Pistol by Mark Kriegel
The Life of Pete Maravich

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Pistol is more than the biography of a ballplayer. It's the stuff of classic novels: the story of a boy transformed by his father's dream -- and the cost of that dream. Even as Pete Maravich became Pistol Pete -- a basketball icon for baby boomers -- all the Maraviches paid a price. Now acclaimed author Mark Kriegel has brilliantly captured the saga of an American family: its rise, its apparent ruin, and, finally, its redemption.

Almost four decades have passed since Maravich entered the national consciousness as basketball's boy wizard. No one had ever played the game like the kid with the floppy socks and shaggy hair. And all these years later, no one else ever has. The idea of Pistol Pete continues to resonate with young people today just as powerfully as it did with their fathers.

In averaging 44.2 points a game at Louisiana State University, he established records that will never be broken. But even more enduring than the numbers was the sense of ecstasy and artistry with which he played. With the ball in his hands, Maravich had a singular power to inspire awe, inflict embarrassment, or even tell a joke.

But he wasn't merely a mesmerizing showman. He was basketball's answer to Elvis, a white Southerner who sold Middle America on a black man's game. Like Elvis, he paid a terrible price, becoming a prisoner of his own fame.

Set largely in the South, Kriegel's Pistol, a tale of obsession and basketball, fathers and sons, merges several archetypal characters. Maravich was a child prodigy, a prodigal son, his father's ransom in a Faustian bargain, and a Great White Hope. But he was also a creature of contradictions: always the outsider but a virtuoso in a team sport, an exuberant showman who wouldn't look you in the eye, a vegetarian boozer, an athlete who lived like a rock star, a suicidal genius saved by Jesus Christ.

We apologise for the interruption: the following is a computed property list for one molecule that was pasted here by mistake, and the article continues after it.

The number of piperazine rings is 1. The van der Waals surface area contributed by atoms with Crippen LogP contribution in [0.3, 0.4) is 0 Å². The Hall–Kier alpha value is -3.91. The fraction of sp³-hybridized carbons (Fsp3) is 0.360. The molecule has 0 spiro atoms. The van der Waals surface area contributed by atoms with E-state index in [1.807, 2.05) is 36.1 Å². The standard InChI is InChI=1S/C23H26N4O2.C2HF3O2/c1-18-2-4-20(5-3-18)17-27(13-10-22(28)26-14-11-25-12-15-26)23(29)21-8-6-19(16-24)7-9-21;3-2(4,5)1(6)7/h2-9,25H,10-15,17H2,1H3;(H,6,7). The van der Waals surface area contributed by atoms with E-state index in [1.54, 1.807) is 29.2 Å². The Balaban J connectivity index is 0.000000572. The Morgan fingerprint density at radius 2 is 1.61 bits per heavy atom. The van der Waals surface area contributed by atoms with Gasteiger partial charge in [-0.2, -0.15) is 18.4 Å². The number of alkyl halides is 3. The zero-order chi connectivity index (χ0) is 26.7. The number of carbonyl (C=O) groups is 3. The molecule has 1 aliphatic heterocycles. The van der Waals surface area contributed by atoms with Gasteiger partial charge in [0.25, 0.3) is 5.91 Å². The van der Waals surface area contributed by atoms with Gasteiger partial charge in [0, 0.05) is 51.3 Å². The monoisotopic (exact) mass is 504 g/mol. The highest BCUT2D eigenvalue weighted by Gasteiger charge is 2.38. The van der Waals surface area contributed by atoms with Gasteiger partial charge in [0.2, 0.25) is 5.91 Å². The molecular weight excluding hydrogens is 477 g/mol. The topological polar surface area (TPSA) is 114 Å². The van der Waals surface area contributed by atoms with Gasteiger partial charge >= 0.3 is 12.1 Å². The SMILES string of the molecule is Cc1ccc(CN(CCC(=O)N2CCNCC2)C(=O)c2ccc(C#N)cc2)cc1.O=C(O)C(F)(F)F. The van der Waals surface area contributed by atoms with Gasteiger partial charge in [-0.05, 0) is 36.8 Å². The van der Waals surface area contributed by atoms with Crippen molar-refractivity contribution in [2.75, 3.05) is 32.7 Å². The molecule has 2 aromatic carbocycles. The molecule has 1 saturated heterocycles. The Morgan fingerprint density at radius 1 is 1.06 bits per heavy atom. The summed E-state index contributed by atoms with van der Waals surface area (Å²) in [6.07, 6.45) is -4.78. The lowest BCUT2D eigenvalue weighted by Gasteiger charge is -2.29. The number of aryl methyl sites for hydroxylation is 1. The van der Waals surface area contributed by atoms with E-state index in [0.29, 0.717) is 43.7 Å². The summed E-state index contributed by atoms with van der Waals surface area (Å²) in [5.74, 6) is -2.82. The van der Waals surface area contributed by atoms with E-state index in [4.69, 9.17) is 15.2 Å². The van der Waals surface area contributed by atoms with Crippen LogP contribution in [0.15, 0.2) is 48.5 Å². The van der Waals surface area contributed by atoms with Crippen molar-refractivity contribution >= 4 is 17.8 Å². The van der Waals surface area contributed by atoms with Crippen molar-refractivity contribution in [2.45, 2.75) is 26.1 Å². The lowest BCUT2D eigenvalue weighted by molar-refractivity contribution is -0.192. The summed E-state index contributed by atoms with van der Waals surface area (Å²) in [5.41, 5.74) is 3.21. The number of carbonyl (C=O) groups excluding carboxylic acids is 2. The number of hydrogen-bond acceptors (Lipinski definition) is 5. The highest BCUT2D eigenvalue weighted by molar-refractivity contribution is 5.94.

A renowned biographer -- People magazine called him "a master" -- Kriegel renders his subject with a style that is, by turns, heartbreaking, lyrical, and electric.

The narrative begins in 1929, the year a missionary gave Pete's father a basketball. Press Maravich had been a neglected child trapped in a hellish industrial town, but the game enabled him to blossom. It also caused him to confuse basketball with salvation. The intensity of Press's obsession initiates a journey across three generations of Maraviches. Pistol Pete, a ballplayer unlike any other, was a product of his father's vanity and vision. But that dream continues to exact a price on Pete's own sons. Now in their twenties -- and fatherless for most of their lives -- they have waged their own struggles with the game and its ghosts.

Pistol is an unforgettable biography. By telling one family's history, Kriegel has traced the history of the game and a large slice of the American narrative.

About Mark Kriegel

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Mark Kriegel is the author of two critically acclaimed bestsellers, Namath: A Biography and Pistol: The Life of Pete Maravich. He is a veteran columnist and a commentator for the NFL Network. He lives with his daughter, Holiday, in Santa Monica, California.
Published February 6, 2007 by Free Press. 393 pages
Genres: Biographies & Memoirs, Sports & Outdoors, Business & Economics. Non-fiction

Unrated Critic Reviews for Pistol

Kirkus Reviews

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Kriegel occasionally lingers too long on Press, but his son emerges in this compelling, nuanced account as a man both talented and complex.

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Publishers Weekly

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A veteran sportswriter, Kriegel is more than up to the task of eliciting Pete's on-court greatness and describing basketball action in a fluid, dramatic fashion (Pete's deadeye shot earned him the nickname "Pistol").

Jan 01 2007 | Read Full Review of Pistol: The Life of Pete Mara...


Basketball fans of a certain age—50, say—can be divided into two groups: those who saw Pete Maravich play in person and those who didn’t.

Apr 10 2007 | Read Full Review of Pistol: The Life of Pete Mara...

New York Magazine

Eventually, he turned into an alcoholic insomniac shut-in who devoured survivalist magazines, played Pong for five hours at a time, and fantasized about becoming invisible so he could “kill the heads of all the rich banking families.” ...

Feb 11 2007 | Read Full Review of Pistol: The Life of Pete Mara...

California Literary Review

It seems impossible to separate Pete Maravich’s life from that of his father, Press.

Jun 13 2007 | Read Full Review of Pistol: The Life of Pete Mara...

City Journal

Kriegel aptly compares Pete with an earlier revolutionary, Elvis, a “white boy performing in what had begun as a black form.” For all his squandered promise, over the course of his career Pete demonstrated beyond any doubt the potential effectiveness of his brand of play, not to mention its comme...

Mar 09 2007 | Read Full Review of Pistol: The Life of Pete Mara...

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